Andrew: Who can’t afford to do it themselves.

Michael: That’s an advantage.

Andrew: They just can’t.

Michael: Yeah. If you’re an investment banker making $1 million a year working 75 hours a week, you’re going to pay to have someone come clean your place. You’re not going to spend your time cleaning your place. That’s a lot of our target demographic.

Andrew: Anything else working for bringing people in or is it grinding it out on Yelp, SEM and SEO?

Michael: One challenge that we’ve run into is we’ve kind of hit this saturation point, where we consistently acquire a certain number of customers each month, but we haven’t been able to scale that. That’s one of the business challenges I’m trying to figure out right now.

Andrew: How do you find more than the ones who are organically coming to you? That’s a challenge.

Michael: Exactly. That’s been a big challenge and that’s been part of the reason honestly our New York City business hasn’t grown in a year and a half. That’s been a major reason why. We’ve tried a number of different things, but we haven’t been able to figure out any marketing strategies to get us to the next level.

Andrew: I see. I get that challenge.

Michael: I think we may able to do that through technology.

Andrew: You said you iterated on the product. That’s what you told me before you started. What kind of iteration did you do over the last few years? I don’t see it as an outsider?

Michael: So the new site you’re going to see a major iteration in that it’s going to have this discount offering for scheduling.

Andrew: Did you do anything up until now?

Michael: Optimized scheduling. Yeah. We made a number of different small iterations which you would see as a user of the site on a regular basis?

Andrew: Like what?

Michael: Easier ways to give us information, easier ways to communicate, request a cleaner field, certain scheduling things allowing you to book with specific cleaners. We’ve offered discounts to book for returning customers. But the new site, customer booking flow is going to be designed entirely to allow people to have an optimized booking experience, which means they’re going to be sort of directed towards the cheapest possible clean and then they’re going to pay more if they need something very specific.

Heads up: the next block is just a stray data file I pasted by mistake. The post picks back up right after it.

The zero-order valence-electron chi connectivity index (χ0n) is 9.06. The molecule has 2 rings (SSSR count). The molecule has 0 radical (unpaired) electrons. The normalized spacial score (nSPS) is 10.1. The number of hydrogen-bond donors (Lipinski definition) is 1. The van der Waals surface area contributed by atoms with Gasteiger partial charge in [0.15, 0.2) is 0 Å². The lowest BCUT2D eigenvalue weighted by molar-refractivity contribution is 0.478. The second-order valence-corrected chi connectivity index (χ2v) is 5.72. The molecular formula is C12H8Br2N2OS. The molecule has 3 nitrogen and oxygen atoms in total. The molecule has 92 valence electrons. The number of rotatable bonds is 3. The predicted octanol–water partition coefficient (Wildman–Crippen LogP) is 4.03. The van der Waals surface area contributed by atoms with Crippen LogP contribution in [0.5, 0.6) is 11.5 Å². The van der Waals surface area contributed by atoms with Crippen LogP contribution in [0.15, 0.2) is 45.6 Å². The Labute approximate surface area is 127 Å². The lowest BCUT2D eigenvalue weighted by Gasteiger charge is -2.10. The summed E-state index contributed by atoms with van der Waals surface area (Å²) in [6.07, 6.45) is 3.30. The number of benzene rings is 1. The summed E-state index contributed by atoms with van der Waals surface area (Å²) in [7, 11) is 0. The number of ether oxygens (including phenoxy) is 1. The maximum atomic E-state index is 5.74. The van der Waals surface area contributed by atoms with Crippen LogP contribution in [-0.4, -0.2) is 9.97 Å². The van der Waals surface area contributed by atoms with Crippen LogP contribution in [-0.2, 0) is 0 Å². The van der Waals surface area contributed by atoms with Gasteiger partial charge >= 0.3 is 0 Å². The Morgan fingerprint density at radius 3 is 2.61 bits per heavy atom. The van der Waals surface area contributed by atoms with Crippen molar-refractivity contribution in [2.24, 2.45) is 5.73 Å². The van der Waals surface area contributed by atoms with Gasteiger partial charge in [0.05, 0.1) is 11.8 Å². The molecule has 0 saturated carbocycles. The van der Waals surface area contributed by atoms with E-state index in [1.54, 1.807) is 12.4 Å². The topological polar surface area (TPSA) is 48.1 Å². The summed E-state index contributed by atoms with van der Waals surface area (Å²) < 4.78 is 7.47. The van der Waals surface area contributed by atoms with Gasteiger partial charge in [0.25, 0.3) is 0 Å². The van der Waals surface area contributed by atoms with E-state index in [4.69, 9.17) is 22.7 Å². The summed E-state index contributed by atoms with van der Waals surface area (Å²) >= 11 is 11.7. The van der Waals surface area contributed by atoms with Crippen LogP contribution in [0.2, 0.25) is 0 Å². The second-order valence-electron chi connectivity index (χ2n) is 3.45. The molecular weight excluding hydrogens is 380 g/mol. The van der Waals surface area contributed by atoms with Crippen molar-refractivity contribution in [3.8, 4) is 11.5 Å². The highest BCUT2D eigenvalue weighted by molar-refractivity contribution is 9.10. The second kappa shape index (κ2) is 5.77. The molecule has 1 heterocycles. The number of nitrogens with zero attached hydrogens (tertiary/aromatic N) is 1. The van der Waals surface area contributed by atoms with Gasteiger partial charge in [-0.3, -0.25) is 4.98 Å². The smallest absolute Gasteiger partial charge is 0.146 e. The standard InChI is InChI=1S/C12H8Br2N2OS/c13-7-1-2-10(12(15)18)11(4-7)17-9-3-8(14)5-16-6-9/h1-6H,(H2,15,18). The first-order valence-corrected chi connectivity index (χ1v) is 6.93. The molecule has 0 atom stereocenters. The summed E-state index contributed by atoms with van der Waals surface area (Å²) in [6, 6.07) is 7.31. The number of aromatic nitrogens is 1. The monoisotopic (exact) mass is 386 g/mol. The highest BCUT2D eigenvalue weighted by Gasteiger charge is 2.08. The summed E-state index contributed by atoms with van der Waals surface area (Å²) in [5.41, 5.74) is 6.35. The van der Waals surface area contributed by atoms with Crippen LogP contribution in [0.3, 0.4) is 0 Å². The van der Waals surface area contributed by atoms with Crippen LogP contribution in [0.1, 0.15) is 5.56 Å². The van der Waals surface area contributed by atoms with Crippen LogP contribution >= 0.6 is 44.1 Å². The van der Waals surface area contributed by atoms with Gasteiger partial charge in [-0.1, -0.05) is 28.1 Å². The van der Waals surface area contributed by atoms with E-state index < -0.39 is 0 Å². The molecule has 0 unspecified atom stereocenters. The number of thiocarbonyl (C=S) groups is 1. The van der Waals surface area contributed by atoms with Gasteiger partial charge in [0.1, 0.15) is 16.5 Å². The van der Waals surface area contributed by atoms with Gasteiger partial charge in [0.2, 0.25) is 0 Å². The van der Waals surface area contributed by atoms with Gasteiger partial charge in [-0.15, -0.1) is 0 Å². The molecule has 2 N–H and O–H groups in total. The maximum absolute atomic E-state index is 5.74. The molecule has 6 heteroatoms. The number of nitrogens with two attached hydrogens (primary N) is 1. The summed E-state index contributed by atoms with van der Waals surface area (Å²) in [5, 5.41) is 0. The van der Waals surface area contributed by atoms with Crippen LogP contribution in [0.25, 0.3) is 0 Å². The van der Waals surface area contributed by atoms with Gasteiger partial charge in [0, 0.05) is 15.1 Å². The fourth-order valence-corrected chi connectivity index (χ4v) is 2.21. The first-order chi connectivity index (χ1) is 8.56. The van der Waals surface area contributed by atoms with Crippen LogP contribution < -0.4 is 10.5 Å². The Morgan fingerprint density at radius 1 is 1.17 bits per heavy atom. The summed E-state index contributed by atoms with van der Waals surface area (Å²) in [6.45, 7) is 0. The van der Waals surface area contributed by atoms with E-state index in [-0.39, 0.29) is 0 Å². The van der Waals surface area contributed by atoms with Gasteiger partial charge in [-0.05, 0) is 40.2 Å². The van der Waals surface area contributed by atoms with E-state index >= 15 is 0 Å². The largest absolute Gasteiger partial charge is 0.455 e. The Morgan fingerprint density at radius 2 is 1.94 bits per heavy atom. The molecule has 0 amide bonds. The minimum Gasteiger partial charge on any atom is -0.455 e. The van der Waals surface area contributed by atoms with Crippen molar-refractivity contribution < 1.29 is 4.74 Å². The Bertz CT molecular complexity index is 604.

Like you said, the airline is the exact example that we use. You go to Kayak and you search for a flight from New York to Miami and it’s going to start with the cheapest and get it to the highest. That’s exactly what we’re going to do with the MyClean booking flow.

Andrew: You told me that the mobile site you weren’t enthused about the way that it’s been up until now. How much of your business comes from mobile versus desktop?

Michael: As far as traffic is concerned?

Andrew: Yeah.

Michael: So, to give you a sense, back in 2013, it was 93% of our traffic came via desktop, 7% of our traffic came via mobile. To show you where the world has gone even in the cleaning service like MyClean, now we only get 60% on desktop and 40% on mobile.

Andrew: I get it.

Michael: That’s as far as traffic is concerned. What makes it more complicated is our conversion rate on desktop is 10 times our conversion rate on mobile. So, our new site is responsive designed. It’s designed as a mobile first site.

Andrew: I can’t even imagine booking cleaning on my desktop. I think desktop is for work and everything else I just do on my phone and I’d rather do it on the train home or maybe in bed before–never in bed, but maybe on the couch when I have a minute.

Michael: Are you married?

Andrew: I am. Yeah.

Michael: If your wife tells you to book a cleaning service, you may do it right before bed.

Andrew: I might, actually. Thankfully in our family, it’s on a recurring service like you talk about. I can’t imagine wanting to do it one-off. Maybe you do that if you have friends coming over and you need to clean up. For me, if she didn’t have a set it and forget it, I go nuts. I don’t care to–I don’t want to know about it. It’s so set it and forget it that we have a nanny who’s full-time at our house. We know the time she goes out to the kids to the library.

At that moment is when the cleaning people have to show up and by the time she comes back, they have to be out and clean so the baby doesn’t have to deal with it and she doesn’t have to deal with 50 people in the house. I could not take advantage of the lower prices with you. I would be the person who would have to pay the highest price because it’s got to be in by this time, out by that time.

Michael: Do you work with a service or independent person?

Andrew: There are no great services in San Francisco. We ended up with an independent person.